I've made loads of Mexican moles over the past few years, but none that have tasted quite like this one from Zarela's Veracruz. In fact, I'd never even heard of Huasteca-Style mole before. But that's also what I love so much about Mexican cuisine. I've learned about dishes from Oaxaca and Puebla, but still have much to know more about other regions, especially from the northeastern portion of the country.
This dish is fragrant and balanced, but I wouldn't call it spicy. It's really more of an everyday meal. Since there are loads of steps, It helps to be prepared and organized. If you don't multitask, it can end up taking a half-hour. That said, I was able to get it done in far less time, even if it ended up tasting like I had labored over the dish all afternoon.
- Yield:4 people
- Active time: 1 hour
- Total time:1 hour and 15 minutes
- 1 chicken, quartered, backbone and wings set aside for another use
- 4 sprigs mint
- 2 small white onions, one left unpeeled, second one chopped
- 1 tablespoons salt
- 6 cups water
- 4 large tomatoes, about 2 pounds total
- 5 garlic cloves, unpeeled
- 1 teaspoons black peppercorns
- One 1-inch piece canela
- 10 cloves
- 5 large ancho chiles, stemmed and seeded
- 4 tablespoons vegetable oil, divided
- Chopped cilantro
- White rice and/or corn tortillas
- 1 teaspoon sugar (or up to 1 tablespoon, to taste)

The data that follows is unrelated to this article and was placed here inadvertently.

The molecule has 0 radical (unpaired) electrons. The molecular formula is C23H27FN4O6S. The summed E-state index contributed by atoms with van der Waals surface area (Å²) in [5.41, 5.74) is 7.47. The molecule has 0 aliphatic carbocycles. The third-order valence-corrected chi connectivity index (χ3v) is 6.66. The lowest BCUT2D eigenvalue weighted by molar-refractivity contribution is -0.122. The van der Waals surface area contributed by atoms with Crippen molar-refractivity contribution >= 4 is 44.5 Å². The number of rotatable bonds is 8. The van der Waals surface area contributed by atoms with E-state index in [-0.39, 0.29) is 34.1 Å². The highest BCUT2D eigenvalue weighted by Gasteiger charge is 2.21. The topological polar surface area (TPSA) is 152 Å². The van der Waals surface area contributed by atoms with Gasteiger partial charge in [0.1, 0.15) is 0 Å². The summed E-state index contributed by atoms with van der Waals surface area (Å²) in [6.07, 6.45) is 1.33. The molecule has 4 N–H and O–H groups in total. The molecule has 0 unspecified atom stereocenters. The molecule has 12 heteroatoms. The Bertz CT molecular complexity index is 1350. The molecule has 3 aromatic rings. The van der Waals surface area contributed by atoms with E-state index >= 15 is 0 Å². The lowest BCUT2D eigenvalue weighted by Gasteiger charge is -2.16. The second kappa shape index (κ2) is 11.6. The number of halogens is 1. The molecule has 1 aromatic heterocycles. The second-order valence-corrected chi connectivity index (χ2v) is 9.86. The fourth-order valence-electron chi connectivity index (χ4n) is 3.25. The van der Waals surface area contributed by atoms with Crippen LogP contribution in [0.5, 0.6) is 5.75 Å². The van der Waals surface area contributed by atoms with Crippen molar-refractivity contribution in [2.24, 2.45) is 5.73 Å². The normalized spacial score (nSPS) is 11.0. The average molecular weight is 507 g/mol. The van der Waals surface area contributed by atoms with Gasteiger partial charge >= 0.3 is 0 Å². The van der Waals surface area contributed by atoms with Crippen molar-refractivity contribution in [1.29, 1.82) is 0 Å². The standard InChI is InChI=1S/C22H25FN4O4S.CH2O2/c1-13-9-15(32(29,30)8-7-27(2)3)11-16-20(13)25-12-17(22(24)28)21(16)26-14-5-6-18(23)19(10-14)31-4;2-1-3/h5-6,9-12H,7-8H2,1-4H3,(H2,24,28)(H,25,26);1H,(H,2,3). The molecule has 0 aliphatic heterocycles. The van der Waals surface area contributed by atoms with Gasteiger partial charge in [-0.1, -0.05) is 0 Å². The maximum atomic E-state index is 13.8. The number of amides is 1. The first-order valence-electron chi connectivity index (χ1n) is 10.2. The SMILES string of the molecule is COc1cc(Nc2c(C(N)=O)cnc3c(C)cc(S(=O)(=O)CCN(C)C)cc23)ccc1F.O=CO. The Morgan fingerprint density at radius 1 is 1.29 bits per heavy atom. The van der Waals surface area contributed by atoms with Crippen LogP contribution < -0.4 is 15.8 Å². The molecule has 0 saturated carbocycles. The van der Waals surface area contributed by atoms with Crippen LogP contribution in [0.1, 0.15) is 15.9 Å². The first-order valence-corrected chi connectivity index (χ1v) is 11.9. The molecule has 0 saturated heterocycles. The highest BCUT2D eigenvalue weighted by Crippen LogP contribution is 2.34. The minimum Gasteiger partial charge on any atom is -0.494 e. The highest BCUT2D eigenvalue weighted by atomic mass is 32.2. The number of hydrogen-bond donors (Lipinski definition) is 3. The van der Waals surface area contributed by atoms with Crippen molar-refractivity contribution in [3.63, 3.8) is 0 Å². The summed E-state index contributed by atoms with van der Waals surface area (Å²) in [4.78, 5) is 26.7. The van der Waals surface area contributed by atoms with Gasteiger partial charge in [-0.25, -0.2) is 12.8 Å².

Add the chicken pieces to a large pot, along with the mint, unpeeled onion, 2 teaspoons of salt, and the water. Bring to a boil over high heat, and then reduce to low. Skim off any foam that comes to the surface. Cook the breasts until they register 140° and the legs hit 150°, measuring with a meat thermometer. This should take 25 to 30 minutes. Remove the chicken from the broth, and set aside. When chicken is cool, take off the skin, and remove meat from the bones. Using your fingers, shred the chicken.
Meanwhile, place a sheet of aluminum foil on a cast iron skillet set over medium heat. When hot, add the tomatoes. Using a pair of tongs, flip and turn the tomatoes occasionally, until the skins are blistered and blackened all over, about ten minutes. Set aside and let cool for a few minutes. Then peel the skins off and place tomatoes in a blender.
Reduce heat to medium-low, and add the garlic cloves. Stir occasionally and cook until the insides are soft, about eight minutes. Set garlic aside and let cool, and then remove from skins and place in the blender.
While the garlic is roasting, add the peppercorns, canela, and cloves to a small heavy skillet set over medium heat. Shake the pan constantly, and toast them until very fragrant, one to two minutes. Transfer to the blender.
When the chicken is done, remove two cups of the stock and transfer to a medium-sized bowl. Add the chiles and let soak for 15 minutes.
Pour two tablespoons of the oil into a large saucepan set over medium heat. When oil is shimmering, add the chopped onions. Stir often and cook until translucent, about three minutes. Add the onions to the blender.
When chiles are done soaking, add them to the blender, along with their liquid. Puree the mixture thoroughly, stopping occasionally to scrape down the sides with a spatula. It should take a few minutes to do this. Strain this mixture through a medium-mesh sieve into a bowl, using the spatula to force the liquid through.
Clean out the large saucepan, and then add the remaining two tablespoons of oil. Turn the heat to medium, and when shimmering, add the chile mixture. Cover and cook, stirring occasionally, until it has reduced and the fat is starting to separate, about 15 minutes.
Add the shredded chicken, thin with a little of the remaining stock, and add the sugar. Season to taste with more salt. Serve with white rice, tortillas, and some chopped cilantro.